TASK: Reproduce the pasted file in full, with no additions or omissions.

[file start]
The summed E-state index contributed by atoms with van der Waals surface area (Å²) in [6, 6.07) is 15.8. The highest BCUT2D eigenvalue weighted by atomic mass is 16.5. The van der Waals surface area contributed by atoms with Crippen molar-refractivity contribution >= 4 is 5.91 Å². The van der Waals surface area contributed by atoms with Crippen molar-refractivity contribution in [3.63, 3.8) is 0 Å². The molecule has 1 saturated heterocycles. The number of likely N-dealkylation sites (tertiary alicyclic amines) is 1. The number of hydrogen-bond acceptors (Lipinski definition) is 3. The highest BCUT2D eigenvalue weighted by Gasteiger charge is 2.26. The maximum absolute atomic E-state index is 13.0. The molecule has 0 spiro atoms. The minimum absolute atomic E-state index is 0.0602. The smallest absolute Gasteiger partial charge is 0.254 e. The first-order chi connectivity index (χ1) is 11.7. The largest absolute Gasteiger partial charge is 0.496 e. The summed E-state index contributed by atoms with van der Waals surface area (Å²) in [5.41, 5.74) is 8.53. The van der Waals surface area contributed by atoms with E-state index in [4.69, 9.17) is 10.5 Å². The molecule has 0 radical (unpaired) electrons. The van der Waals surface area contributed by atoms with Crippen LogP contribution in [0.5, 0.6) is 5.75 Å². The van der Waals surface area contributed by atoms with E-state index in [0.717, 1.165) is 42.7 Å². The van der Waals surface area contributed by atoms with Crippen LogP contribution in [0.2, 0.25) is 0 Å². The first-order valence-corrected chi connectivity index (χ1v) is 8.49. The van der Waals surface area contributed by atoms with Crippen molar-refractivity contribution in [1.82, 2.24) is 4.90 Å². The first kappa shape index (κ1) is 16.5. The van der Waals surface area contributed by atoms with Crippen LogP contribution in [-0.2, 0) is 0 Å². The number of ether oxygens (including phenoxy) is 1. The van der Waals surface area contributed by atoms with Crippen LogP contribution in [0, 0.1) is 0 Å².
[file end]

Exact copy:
The summed E-state index contributed by atoms with van der Waals surface area (Å²) in [6, 6.07) is 15.8. The highest BCUT2D eigenvalue weighted by atomic mass is 16.5. The van der Waals surface area contributed by atoms with Crippen molar-refractivity contribution >= 4 is 5.91 Å². The van der Waals surface area contributed by atoms with Crippen molar-refractivity contribution in [3.63, 3.8) is 0 Å². The molecule has 1 saturated heterocycles. The number of likely N-dealkylation sites (tertiary alicyclic amines) is 1. The number of hydrogen-bond acceptors (Lipinski definition) is 3. The highest BCUT2D eigenvalue weighted by Gasteiger charge is 2.26. The maximum absolute atomic E-state index is 13.0. The molecule has 0 spiro atoms. The minimum absolute atomic E-state index is 0.0602. The smallest absolute Gasteiger partial charge is 0.254 e. The first-order chi connectivity index (χ1) is 11.7. The largest absolute Gasteiger partial charge is 0.496 e. The summed E-state index contributed by atoms with van der Waals surface area (Å²) in [5.41, 5.74) is 8.53. The van der Waals surface area contributed by atoms with E-state index in [4.69, 9.17) is 10.5 Å². The molecule has 0 radical (unpaired) electrons. The van der Waals surface area contributed by atoms with Crippen LogP contribution in [0.5, 0.6) is 5.75 Å². The van der Waals surface area contributed by atoms with E-state index in [0.717, 1.165) is 42.7 Å². The van der Waals surface area contributed by atoms with Crippen LogP contribution in [0.2, 0.25) is 0 Å². The first-order valence-corrected chi connectivity index (χ1v) is 8.49. The van der Waals surface area contributed by atoms with Crippen molar-refractivity contribution in [1.82, 2.24) is 4.90 Å². The first kappa shape index (κ1) is 16.5. The van der Waals surface area contributed by atoms with Crippen LogP contribution in [-0.2, 0) is 0 Å². The number of ether oxygens (including phenoxy) is 1. The van der Waals surface area contributed by atoms with Crippen LogP contribution in [0, 0.1) is 0 Å².